The Sarguemines factory
The Sarguemines pottery factory, based in Lorraine, was founded in 1778 by Joseph Fabry and continued its production until the end of the 19th century. In 1792 Fabry went into partnership with Francois-Paul Utzschneider (1771-1844) to produce ceramics at the factory at Sarguemines in the Moselle. Utzschneider was the creative force in the partnership and was variously referred to as 'le Wedgwood Français and le céramiste français d'importance le plus mésestime... ce grand génie de la céramique française'.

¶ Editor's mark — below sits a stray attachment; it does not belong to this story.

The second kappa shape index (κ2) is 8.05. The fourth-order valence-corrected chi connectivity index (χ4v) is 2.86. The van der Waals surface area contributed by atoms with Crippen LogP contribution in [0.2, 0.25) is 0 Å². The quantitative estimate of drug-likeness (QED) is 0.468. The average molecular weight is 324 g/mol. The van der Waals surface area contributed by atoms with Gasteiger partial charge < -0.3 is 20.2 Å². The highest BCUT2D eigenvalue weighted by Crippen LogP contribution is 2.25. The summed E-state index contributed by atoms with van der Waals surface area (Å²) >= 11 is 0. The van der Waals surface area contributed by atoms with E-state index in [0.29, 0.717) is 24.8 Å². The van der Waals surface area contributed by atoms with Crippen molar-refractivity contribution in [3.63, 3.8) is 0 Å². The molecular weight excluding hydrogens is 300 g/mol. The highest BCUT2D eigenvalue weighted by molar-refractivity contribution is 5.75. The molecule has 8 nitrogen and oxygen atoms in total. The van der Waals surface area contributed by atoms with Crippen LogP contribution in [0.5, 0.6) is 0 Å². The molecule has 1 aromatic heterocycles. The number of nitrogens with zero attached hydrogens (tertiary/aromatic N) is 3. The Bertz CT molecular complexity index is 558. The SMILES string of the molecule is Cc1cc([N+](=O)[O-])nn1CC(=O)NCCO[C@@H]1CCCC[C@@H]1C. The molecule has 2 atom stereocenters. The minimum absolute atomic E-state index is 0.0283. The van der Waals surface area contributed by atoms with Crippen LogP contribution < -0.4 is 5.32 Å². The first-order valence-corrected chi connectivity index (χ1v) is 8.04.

In 1809, the factory was awarded a Gold medal at the Produits de L'Industrie exhibition for their vases in the newly discovered composition of pulverised stone in imitation of porphyry, basalt, jasper and other precious stones. At the exhibition their products attracted the attention of Baron Vivant-Denon, Directeur Général du Musée Napoléon, who granted the factory an Imperial commission which, by August 1810, had evolved into an order for eight pairs of candelabra or torchères of two different designs, and twenty-two pairs of vases of four different designs, of which two pairs are in the Throne Room of Palazzo Reale in Naples. A further pair was recorded in 1925 as having been in the collection of the Grand Duke Nicolas Mikhailovich, grandson of Tsar Nicholas I.
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